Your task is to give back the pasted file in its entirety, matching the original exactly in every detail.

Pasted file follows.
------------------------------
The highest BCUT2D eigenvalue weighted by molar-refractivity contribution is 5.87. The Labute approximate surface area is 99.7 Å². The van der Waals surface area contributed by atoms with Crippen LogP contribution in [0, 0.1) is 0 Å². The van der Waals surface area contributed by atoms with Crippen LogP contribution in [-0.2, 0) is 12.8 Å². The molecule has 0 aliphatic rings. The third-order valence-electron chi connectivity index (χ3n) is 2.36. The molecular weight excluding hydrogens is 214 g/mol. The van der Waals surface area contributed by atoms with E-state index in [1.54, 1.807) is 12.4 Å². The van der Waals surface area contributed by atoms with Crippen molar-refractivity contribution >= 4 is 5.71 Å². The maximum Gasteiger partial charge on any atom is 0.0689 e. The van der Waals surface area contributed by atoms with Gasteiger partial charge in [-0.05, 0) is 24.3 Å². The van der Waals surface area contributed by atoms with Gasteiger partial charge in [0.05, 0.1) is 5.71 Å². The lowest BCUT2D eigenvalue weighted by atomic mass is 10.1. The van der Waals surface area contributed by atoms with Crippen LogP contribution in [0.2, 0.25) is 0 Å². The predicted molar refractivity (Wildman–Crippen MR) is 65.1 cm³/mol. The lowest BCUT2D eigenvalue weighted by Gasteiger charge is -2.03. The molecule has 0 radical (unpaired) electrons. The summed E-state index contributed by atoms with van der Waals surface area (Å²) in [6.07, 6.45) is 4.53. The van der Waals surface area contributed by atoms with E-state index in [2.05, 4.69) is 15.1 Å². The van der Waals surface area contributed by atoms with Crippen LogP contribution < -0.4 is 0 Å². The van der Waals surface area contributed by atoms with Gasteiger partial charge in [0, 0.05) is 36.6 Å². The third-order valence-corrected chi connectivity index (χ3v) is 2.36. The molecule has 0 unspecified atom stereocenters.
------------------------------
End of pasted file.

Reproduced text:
The highest BCUT2D eigenvalue weighted by molar-refractivity contribution is 5.87. The Labute approximate surface area is 99.7 Å². The van der Waals surface area contributed by atoms with Crippen LogP contribution in [0, 0.1) is 0 Å². The van der Waals surface area contributed by atoms with Crippen LogP contribution in [-0.2, 0) is 12.8 Å². The molecule has 0 aliphatic rings. The third-order valence-electron chi connectivity index (χ3n) is 2.36. The molecular weight excluding hydrogens is 214 g/mol. The van der Waals surface area contributed by atoms with E-state index in [1.54, 1.807) is 12.4 Å². The van der Waals surface area contributed by atoms with Crippen molar-refractivity contribution >= 4 is 5.71 Å². The maximum Gasteiger partial charge on any atom is 0.0689 e. The van der Waals surface area contributed by atoms with Gasteiger partial charge in [-0.05, 0) is 24.3 Å². The van der Waals surface area contributed by atoms with Gasteiger partial charge in [0.05, 0.1) is 5.71 Å². The lowest BCUT2D eigenvalue weighted by atomic mass is 10.1. The van der Waals surface area contributed by atoms with Crippen LogP contribution in [0.2, 0.25) is 0 Å². The predicted molar refractivity (Wildman–Crippen MR) is 65.1 cm³/mol. The lowest BCUT2D eigenvalue weighted by Gasteiger charge is -2.03. The molecule has 0 radical (unpaired) electrons. The summed E-state index contributed by atoms with van der Waals surface area (Å²) in [6.07, 6.45) is 4.53. The van der Waals surface area contributed by atoms with E-state index in [2.05, 4.69) is 15.1 Å². The van der Waals surface area contributed by atoms with Crippen LogP contribution < -0.4 is 0 Å². The van der Waals surface area contributed by atoms with Gasteiger partial charge in [0, 0.05) is 36.6 Å². The third-order valence-corrected chi connectivity index (χ3v) is 2.36. The molecule has 0 unspecified atom stereocenters.